The larger federal grant includes $1,350,498 in so-called ESSER Funds. ESSER stands for Elementary and Secondary School Emergency Relief and local education authorities were given the authority to use the funds in a wide variety of ways to address the costs they incurred during the COVID-19 pandemic, as well as on any learning loss that has occurred. Some $2.7 billion in federal pandemic aid heading was earmarked for public schools in New Jersey. Districts have three years to use their awards, but 20% must be spent on remediating learning loss.
(Verona got more in ESSER funds than Cedar Grove, which got $1,013,073, but less than some other schools in our area. According to data on the independent news site NJSpotlight.com, Caldwell-West Caldwell got $1,412,743 and Montclair got $5,071,330.)
According to a breakdown provided by Jorge Cruz, the business administrator of Verona’s public schools, Verona will spend $1,056,000 of its ESSER funds in the first year. Of that, $300,000 will be spent on indoor air quality improvements, $259,000 will go to Chromebooks for H.B. Whitehorne Middle School, $200,000 will be for hiring paraprofessionals, and $172,000 will be for math and literacy coaches.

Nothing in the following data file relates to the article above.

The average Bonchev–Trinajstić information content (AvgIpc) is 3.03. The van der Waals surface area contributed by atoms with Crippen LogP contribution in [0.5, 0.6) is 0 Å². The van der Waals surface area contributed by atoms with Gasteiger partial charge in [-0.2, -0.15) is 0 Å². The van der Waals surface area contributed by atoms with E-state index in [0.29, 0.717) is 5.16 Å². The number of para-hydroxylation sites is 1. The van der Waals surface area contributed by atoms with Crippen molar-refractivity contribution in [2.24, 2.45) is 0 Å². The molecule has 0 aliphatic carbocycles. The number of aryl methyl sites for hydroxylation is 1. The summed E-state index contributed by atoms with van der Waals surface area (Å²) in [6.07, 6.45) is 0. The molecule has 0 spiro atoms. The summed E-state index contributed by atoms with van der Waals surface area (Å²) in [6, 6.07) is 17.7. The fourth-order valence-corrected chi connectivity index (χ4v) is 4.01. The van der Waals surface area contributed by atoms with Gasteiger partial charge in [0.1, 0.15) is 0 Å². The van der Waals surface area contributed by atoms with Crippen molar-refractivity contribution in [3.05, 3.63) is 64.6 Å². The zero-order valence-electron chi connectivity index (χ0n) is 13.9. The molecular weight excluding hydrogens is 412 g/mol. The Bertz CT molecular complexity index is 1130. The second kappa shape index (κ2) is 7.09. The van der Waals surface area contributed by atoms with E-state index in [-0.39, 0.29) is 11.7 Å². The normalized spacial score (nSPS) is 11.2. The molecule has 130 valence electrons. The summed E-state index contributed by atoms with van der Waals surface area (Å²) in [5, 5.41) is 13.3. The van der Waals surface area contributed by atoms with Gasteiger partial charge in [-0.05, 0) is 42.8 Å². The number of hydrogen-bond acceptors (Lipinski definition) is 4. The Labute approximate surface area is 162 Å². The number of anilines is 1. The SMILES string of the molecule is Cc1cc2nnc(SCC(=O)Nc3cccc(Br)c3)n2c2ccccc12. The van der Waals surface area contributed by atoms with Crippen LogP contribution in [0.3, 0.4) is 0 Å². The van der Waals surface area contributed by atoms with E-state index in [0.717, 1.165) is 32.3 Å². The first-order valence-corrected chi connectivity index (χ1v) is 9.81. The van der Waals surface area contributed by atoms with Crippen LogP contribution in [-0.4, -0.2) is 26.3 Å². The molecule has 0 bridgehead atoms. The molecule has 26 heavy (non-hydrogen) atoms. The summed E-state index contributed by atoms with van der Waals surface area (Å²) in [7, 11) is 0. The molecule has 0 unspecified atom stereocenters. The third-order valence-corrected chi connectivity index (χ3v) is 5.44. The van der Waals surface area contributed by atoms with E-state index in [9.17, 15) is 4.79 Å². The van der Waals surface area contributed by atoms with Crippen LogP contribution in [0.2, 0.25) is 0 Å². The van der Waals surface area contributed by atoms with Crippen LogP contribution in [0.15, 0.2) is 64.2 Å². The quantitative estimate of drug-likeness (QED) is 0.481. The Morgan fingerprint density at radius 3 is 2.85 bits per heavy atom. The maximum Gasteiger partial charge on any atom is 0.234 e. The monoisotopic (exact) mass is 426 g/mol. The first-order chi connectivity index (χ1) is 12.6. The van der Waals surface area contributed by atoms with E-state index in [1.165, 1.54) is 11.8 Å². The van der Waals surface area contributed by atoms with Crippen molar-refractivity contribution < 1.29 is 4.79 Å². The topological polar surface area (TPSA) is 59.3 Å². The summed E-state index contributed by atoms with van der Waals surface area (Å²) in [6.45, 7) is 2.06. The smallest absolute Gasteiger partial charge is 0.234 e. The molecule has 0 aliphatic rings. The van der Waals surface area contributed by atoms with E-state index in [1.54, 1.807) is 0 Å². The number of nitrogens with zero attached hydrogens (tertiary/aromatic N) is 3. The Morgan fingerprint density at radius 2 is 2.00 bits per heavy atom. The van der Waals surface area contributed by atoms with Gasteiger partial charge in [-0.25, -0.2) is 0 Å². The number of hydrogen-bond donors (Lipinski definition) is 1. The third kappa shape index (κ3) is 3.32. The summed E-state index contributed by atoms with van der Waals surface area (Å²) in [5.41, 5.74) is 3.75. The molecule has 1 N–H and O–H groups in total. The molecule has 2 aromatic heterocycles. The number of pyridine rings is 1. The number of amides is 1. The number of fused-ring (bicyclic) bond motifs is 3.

While Verona leased its first round of Chromebooks, it is using the ESSER money for an out-right purchase of 700 Chromebooks, which means that it will have one laptop for every middle school student. The district bought them just before the start of the 2021 school year, once it was assured that that it would be getting reimbursed.
In addition, Verona is getting a $45,000 Mental Health Support Staffing Grant, which will pay for training school counselors and Child Study Team members to receive school Mental Wellness Specialist certification. The grant will also cover social worker support of at-risk students over the summer, five presentations for parents from Rutgers University Behavioral Health Care, and a social emotional learning (SEL) program for the middle school.
Verona also got two $40,000 grants to support evidence-based summer school and after-school enrichment classes, and $179,522 for professional training programs for teachers.
Finally, BOE member Jim Day told the Board that Verona has secured a $125,000 grant to install panic alarms in schools that would be directly linked to the Verona Police Department. The funding will help Verona to comply with “Alyssa’s Law,” a measure enacted in New Jersey in 2019 in the wake of the shooting at Marjory Stoneman Douglas High School in Florida that killed 17 students and teachers.